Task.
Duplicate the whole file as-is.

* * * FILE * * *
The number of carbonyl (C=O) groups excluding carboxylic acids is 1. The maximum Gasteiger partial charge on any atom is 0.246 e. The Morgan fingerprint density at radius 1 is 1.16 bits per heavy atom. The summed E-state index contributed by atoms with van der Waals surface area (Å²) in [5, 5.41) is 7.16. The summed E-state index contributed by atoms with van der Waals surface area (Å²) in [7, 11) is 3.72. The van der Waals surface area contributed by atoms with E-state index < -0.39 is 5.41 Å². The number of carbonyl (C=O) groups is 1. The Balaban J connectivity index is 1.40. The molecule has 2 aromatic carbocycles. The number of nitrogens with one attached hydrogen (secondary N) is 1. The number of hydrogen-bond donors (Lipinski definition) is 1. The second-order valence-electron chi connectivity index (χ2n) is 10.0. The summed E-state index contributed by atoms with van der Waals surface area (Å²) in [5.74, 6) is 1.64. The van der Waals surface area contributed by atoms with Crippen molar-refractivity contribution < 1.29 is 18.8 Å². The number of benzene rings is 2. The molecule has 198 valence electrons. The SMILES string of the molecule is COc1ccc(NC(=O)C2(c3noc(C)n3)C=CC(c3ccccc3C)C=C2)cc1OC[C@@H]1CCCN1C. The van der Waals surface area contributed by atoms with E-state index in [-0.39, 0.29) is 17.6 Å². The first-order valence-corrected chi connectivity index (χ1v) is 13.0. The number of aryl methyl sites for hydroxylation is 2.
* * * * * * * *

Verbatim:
The number of carbonyl (C=O) groups excluding carboxylic acids is 1. The maximum Gasteiger partial charge on any atom is 0.246 e. The Morgan fingerprint density at radius 1 is 1.16 bits per heavy atom. The summed E-state index contributed by atoms with van der Waals surface area (Å²) in [5, 5.41) is 7.16. The summed E-state index contributed by atoms with van der Waals surface area (Å²) in [7, 11) is 3.72. The van der Waals surface area contributed by atoms with E-state index < -0.39 is 5.41 Å². The number of carbonyl (C=O) groups is 1. The Balaban J connectivity index is 1.40. The molecule has 2 aromatic carbocycles. The number of nitrogens with one attached hydrogen (secondary N) is 1. The number of hydrogen-bond donors (Lipinski definition) is 1. The second-order valence-electron chi connectivity index (χ2n) is 10.0. The summed E-state index contributed by atoms with van der Waals surface area (Å²) in [5.74, 6) is 1.64. The van der Waals surface area contributed by atoms with Crippen molar-refractivity contribution < 1.29 is 18.8 Å². The number of benzene rings is 2. The molecule has 198 valence electrons. The SMILES string of the molecule is COc1ccc(NC(=O)C2(c3noc(C)n3)C=CC(c3ccccc3C)C=C2)cc1OC[C@@H]1CCCN1C. The van der Waals surface area contributed by atoms with E-state index in [-0.39, 0.29) is 17.6 Å². The first-order valence-corrected chi connectivity index (χ1v) is 13.0. The number of aryl methyl sites for hydroxylation is 2.